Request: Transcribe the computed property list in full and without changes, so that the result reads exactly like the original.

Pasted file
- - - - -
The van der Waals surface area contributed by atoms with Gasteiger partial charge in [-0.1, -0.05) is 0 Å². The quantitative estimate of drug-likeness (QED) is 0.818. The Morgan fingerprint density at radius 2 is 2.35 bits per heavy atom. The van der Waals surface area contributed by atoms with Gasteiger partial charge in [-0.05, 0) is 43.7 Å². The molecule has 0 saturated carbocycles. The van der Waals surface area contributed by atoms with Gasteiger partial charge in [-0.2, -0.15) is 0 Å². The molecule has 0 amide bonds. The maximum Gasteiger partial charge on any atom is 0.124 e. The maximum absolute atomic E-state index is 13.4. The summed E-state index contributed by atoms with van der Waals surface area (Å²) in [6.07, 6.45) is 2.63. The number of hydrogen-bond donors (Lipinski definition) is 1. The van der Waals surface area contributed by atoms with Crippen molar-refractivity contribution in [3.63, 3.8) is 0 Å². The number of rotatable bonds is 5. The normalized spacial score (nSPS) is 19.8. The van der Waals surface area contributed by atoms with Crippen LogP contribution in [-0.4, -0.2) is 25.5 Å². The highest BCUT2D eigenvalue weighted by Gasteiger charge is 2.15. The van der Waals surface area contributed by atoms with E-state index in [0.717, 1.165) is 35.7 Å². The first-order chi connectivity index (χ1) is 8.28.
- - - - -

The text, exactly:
The van der Waals surface area contributed by atoms with Gasteiger partial charge in [-0.1, -0.05) is 0 Å². The quantitative estimate of drug-likeness (QED) is 0.818. The Morgan fingerprint density at radius 2 is 2.35 bits per heavy atom. The van der Waals surface area contributed by atoms with Gasteiger partial charge in [-0.05, 0) is 43.7 Å². The molecule has 0 saturated carbocycles. The van der Waals surface area contributed by atoms with Gasteiger partial charge in [-0.2, -0.15) is 0 Å². The molecule has 0 amide bonds. The maximum Gasteiger partial charge on any atom is 0.124 e. The maximum absolute atomic E-state index is 13.4. The summed E-state index contributed by atoms with van der Waals surface area (Å²) in [6.07, 6.45) is 2.63. The number of hydrogen-bond donors (Lipinski definition) is 1. The van der Waals surface area contributed by atoms with Crippen molar-refractivity contribution in [3.63, 3.8) is 0 Å². The number of rotatable bonds is 5. The normalized spacial score (nSPS) is 19.8. The van der Waals surface area contributed by atoms with Crippen LogP contribution in [-0.4, -0.2) is 25.5 Å². The highest BCUT2D eigenvalue weighted by Gasteiger charge is 2.15. The van der Waals surface area contributed by atoms with E-state index in [0.717, 1.165) is 35.7 Å². The first-order chi connectivity index (χ1) is 8.28.